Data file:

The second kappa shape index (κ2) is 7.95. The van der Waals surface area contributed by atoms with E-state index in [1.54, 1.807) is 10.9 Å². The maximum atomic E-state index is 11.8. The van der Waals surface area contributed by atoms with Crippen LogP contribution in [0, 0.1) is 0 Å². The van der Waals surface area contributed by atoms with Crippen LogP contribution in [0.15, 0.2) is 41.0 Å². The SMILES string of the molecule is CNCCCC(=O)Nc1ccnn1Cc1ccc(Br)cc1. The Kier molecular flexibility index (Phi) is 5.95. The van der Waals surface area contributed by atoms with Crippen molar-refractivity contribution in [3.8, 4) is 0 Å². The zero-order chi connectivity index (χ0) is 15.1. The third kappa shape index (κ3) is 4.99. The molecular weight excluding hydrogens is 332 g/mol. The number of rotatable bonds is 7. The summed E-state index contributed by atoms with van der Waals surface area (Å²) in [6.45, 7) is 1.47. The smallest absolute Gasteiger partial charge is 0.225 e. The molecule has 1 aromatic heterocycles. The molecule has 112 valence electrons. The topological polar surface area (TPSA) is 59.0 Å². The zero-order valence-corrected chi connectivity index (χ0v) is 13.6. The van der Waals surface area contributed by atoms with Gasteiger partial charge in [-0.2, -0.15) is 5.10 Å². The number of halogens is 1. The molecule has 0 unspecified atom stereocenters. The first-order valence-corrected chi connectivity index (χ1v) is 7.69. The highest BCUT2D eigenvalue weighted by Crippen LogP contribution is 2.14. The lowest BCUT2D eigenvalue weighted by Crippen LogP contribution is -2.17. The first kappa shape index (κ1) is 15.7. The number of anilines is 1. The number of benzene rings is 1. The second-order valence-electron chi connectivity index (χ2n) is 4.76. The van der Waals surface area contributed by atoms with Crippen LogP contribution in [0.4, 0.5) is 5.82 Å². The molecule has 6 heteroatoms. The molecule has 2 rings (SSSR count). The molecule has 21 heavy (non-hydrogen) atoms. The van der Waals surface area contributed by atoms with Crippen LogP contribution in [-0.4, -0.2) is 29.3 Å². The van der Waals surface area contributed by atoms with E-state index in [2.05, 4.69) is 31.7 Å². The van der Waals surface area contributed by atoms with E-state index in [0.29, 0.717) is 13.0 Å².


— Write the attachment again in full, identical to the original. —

The second kappa shape index (κ2) is 7.95. The van der Waals surface area contributed by atoms with E-state index in [1.54, 1.807) is 10.9 Å². The maximum atomic E-state index is 11.8. The van der Waals surface area contributed by atoms with Crippen LogP contribution in [0, 0.1) is 0 Å². The van der Waals surface area contributed by atoms with Crippen LogP contribution in [0.15, 0.2) is 41.0 Å². The SMILES string of the molecule is CNCCCC(=O)Nc1ccnn1Cc1ccc(Br)cc1. The Kier molecular flexibility index (Phi) is 5.95. The van der Waals surface area contributed by atoms with Crippen molar-refractivity contribution in [3.8, 4) is 0 Å². The zero-order chi connectivity index (χ0) is 15.1. The third kappa shape index (κ3) is 4.99. The molecular weight excluding hydrogens is 332 g/mol. The number of rotatable bonds is 7. The summed E-state index contributed by atoms with van der Waals surface area (Å²) in [6.45, 7) is 1.47. The smallest absolute Gasteiger partial charge is 0.225 e. The molecule has 1 aromatic heterocycles. The molecule has 112 valence electrons. The topological polar surface area (TPSA) is 59.0 Å². The zero-order valence-corrected chi connectivity index (χ0v) is 13.6. The van der Waals surface area contributed by atoms with Gasteiger partial charge in [-0.2, -0.15) is 5.10 Å². The number of halogens is 1. The molecule has 0 unspecified atom stereocenters. The first-order valence-corrected chi connectivity index (χ1v) is 7.69. The highest BCUT2D eigenvalue weighted by Crippen LogP contribution is 2.14. The lowest BCUT2D eigenvalue weighted by Crippen LogP contribution is -2.17. The first kappa shape index (κ1) is 15.7. The number of anilines is 1. The number of benzene rings is 1. The second-order valence-electron chi connectivity index (χ2n) is 4.76. The van der Waals surface area contributed by atoms with Crippen LogP contribution in [0.4, 0.5) is 5.82 Å². The molecule has 6 heteroatoms. The molecule has 2 rings (SSSR count). The molecule has 21 heavy (non-hydrogen) atoms. The van der Waals surface area contributed by atoms with Crippen LogP contribution in [-0.4, -0.2) is 29.3 Å². The van der Waals surface area contributed by atoms with E-state index in [2.05, 4.69) is 31.7 Å². The van der Waals surface area contributed by atoms with E-state index in [0.29, 0.717) is 13.0 Å².